The Moon Illusion

Most of us agree that the Moon can appear to be bigger when it is low on the horizon, and much smaller when it is high in the sky. This difference in apparent size is no small thing; about one and a half times bigger is pretty extreme! This is the Moon Illusion, and scientists have been trying to explain it for centuries.

The Moon's distance from Earth is fairly constant; an average distance of about 385,000 km. So we cannot explain the Moon Illusion by blaming huge distance changes in its orbit. The size of the Moon is also constant; about 3,476 km, so we should see the Moon the same no matter where it happens to be.

Some have tried to blame the illusion on the Earth's atmosphere. They argue that when the Moon is low on the horizon we are looking through more of the atmosphere, and a thicker atmosphere acts like a lens which magnifies the Moon. "Sorry Charlie!" say atmospheric scientists. There just isn't enough atmosphere to cause such an effect. It is interesting (and a bit scary) to note that the height of Earth's breathable atmosphere over a standard-sized classroom globe is only about 1/4-inch!

The Moon illusion is still being hotly debated in the scientific world, and there are undoubtedly many more explanations than are outlined here.

The illusion may be related to Tichener's size comparison illusion. We cannot help but compare objects with other nearby objects. When the Moon is near the horizon we see it with familiar nearby terrestrial objects such as houses, trees, mountains, and hills. We are so familiar with the relative sizes of these objects that we cannot help judging them against each other, and also against the apparent size of the Moon. It looks bigger! When the Moon is high in the sky it is less influenced by the Tichener effect, and thus appears closer to its true size.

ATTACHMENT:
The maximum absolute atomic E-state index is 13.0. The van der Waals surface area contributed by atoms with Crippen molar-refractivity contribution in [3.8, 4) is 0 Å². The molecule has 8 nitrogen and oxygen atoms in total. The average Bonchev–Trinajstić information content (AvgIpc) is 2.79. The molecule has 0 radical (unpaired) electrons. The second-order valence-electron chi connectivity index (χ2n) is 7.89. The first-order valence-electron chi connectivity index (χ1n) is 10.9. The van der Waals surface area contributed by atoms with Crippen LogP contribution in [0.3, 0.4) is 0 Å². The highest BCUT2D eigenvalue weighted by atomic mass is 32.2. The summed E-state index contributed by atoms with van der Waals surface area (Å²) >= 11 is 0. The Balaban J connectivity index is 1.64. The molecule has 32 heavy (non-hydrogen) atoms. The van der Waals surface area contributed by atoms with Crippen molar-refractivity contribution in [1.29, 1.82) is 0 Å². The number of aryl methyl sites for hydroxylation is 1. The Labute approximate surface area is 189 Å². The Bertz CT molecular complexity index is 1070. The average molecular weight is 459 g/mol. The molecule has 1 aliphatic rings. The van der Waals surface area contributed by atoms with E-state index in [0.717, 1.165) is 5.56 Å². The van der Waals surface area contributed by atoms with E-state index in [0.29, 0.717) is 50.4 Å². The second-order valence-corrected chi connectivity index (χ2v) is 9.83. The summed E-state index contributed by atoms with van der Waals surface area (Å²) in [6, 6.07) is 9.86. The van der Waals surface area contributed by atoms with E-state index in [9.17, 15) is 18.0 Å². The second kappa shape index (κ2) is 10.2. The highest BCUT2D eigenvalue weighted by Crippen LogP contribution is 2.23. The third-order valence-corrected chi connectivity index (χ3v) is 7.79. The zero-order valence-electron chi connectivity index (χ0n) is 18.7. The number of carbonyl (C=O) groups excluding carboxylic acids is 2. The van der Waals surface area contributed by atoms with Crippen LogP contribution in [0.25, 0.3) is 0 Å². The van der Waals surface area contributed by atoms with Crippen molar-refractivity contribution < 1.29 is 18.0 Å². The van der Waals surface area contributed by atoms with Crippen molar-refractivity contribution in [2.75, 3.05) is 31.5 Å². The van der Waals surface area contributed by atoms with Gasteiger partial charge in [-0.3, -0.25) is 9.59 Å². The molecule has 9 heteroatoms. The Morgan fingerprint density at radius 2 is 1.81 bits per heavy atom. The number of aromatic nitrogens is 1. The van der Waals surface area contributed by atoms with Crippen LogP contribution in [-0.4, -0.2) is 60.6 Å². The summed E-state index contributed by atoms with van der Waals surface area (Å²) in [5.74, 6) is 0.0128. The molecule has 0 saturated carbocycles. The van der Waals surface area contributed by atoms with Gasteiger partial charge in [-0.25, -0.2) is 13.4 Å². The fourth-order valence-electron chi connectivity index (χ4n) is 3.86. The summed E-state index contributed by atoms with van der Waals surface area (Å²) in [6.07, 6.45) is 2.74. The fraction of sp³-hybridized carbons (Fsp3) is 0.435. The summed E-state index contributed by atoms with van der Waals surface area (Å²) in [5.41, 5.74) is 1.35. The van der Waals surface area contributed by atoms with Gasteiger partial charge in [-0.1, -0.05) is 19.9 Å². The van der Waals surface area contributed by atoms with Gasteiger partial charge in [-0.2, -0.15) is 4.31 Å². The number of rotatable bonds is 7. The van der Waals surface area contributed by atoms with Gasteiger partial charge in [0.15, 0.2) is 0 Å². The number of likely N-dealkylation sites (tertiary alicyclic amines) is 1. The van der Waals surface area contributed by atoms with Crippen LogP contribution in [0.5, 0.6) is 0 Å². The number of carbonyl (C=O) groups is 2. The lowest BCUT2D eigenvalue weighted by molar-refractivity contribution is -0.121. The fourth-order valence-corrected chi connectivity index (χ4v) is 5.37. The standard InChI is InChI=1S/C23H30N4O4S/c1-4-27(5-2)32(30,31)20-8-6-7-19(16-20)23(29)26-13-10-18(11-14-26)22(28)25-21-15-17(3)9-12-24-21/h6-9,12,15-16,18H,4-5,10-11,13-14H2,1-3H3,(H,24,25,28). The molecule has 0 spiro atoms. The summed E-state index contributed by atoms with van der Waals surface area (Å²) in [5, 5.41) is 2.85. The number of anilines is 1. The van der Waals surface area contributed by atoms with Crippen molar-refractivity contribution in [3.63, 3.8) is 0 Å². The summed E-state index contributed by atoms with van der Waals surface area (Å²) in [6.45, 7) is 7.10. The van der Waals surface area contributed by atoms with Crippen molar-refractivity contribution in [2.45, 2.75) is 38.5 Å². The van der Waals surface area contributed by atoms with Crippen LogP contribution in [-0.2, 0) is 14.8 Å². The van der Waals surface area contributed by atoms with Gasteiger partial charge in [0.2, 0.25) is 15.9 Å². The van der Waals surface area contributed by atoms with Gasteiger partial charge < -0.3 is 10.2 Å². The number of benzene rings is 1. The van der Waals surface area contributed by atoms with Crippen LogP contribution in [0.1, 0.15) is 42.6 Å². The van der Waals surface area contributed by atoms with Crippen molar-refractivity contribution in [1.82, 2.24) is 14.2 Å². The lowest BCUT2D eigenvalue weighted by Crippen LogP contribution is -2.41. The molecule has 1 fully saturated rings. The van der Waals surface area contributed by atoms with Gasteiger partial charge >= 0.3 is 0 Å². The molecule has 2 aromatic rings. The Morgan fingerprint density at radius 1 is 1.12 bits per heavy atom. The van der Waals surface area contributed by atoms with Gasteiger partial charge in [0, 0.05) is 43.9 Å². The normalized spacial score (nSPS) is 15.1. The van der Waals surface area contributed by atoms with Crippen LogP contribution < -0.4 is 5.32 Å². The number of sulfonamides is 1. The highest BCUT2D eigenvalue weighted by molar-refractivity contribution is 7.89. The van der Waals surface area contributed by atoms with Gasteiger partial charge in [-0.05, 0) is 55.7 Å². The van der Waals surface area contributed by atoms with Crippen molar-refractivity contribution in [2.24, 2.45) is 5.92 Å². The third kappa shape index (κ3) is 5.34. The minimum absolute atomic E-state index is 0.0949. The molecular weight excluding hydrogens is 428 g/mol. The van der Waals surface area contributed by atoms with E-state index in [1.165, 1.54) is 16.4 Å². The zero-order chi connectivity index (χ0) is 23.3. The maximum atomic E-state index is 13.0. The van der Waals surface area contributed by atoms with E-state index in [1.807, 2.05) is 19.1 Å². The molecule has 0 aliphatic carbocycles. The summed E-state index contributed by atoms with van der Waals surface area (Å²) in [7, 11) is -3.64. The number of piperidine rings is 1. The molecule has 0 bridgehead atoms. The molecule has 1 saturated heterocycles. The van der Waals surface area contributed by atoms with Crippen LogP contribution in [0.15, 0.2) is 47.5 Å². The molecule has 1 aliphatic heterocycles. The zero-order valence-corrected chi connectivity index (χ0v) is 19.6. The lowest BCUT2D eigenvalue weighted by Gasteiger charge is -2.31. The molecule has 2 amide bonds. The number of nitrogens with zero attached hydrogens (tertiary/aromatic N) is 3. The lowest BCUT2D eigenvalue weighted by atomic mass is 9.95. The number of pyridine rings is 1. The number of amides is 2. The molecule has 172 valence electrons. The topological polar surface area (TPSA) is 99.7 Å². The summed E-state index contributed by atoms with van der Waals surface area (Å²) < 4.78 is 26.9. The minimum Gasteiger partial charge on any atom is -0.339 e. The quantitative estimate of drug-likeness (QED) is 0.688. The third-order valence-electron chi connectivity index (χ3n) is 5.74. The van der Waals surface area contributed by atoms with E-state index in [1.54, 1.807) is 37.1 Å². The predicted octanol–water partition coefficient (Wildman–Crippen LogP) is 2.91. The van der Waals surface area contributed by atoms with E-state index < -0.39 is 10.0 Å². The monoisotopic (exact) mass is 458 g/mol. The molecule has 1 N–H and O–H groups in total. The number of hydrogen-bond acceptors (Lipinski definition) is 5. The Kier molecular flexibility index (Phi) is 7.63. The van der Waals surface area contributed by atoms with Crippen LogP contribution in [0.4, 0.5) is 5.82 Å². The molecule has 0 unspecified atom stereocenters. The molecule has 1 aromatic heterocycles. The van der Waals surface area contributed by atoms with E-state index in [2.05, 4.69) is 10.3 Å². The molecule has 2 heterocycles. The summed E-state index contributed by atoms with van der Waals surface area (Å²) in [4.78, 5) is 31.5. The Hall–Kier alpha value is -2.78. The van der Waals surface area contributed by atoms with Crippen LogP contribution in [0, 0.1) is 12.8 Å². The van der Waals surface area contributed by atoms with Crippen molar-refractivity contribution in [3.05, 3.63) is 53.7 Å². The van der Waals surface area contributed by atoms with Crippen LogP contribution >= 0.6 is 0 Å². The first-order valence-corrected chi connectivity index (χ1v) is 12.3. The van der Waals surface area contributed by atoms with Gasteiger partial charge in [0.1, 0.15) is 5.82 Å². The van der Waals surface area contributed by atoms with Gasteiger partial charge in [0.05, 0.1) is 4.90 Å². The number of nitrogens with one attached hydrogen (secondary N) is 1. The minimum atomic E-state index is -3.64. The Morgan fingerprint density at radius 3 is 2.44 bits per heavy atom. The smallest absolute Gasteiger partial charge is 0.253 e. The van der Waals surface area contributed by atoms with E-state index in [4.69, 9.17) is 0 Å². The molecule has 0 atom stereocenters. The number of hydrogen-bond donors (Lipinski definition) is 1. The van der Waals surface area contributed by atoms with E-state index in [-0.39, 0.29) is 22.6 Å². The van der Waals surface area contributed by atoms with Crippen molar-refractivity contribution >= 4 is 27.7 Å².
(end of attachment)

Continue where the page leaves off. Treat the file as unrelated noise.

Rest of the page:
I have included an Interactive Demonstration which demonstrates the apparent difference in sizes due to the Moon Illusion. Please note that this is not the actual moon illusion. However it is an accurate representation of the visual effect. The minimum and maximum moon sizes in the demonstration are based on the apparent size differences (± 1.5) as reported by most observers. I believe this is what the Moon might look like to an observer on the ground witnessing the illusion.

Read More About It. Visit to Donald E. Simanek's web page, The Moon Illusion, An Unsolved Mystery. Also check out this Science News article, The Moon Moon Also Rises—And Assumes New Sizes. And finally here is another online article, Explaining the moon illusion.

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